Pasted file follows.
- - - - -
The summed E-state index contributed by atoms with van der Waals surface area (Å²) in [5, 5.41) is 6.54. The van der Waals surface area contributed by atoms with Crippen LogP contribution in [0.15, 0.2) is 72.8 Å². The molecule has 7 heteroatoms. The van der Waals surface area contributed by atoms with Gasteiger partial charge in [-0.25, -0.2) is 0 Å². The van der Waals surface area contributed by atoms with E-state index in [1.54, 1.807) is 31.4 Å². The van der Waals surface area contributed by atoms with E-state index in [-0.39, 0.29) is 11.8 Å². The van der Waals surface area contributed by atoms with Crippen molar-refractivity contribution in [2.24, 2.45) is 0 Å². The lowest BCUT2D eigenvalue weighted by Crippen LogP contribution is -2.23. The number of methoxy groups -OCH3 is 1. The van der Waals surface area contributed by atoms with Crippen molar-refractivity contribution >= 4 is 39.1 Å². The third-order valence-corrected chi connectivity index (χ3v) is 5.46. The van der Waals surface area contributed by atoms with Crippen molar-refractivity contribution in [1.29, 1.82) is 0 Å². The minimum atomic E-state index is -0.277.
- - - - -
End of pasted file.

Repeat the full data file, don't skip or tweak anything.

The summed E-state index contributed by atoms with van der Waals surface area (Å²) in [5, 5.41) is 6.54. The van der Waals surface area contributed by atoms with Crippen LogP contribution in [0.15, 0.2) is 72.8 Å². The molecule has 7 heteroatoms. The van der Waals surface area contributed by atoms with Gasteiger partial charge in [-0.25, -0.2) is 0 Å². The van der Waals surface area contributed by atoms with E-state index in [1.54, 1.807) is 31.4 Å². The van der Waals surface area contributed by atoms with E-state index in [-0.39, 0.29) is 11.8 Å². The van der Waals surface area contributed by atoms with Crippen molar-refractivity contribution in [2.24, 2.45) is 0 Å². The lowest BCUT2D eigenvalue weighted by Crippen LogP contribution is -2.23. The number of methoxy groups -OCH3 is 1. The van der Waals surface area contributed by atoms with Crippen molar-refractivity contribution >= 4 is 39.1 Å². The third-order valence-corrected chi connectivity index (χ3v) is 5.46. The van der Waals surface area contributed by atoms with Crippen molar-refractivity contribution in [1.29, 1.82) is 0 Å². The minimum atomic E-state index is -0.277.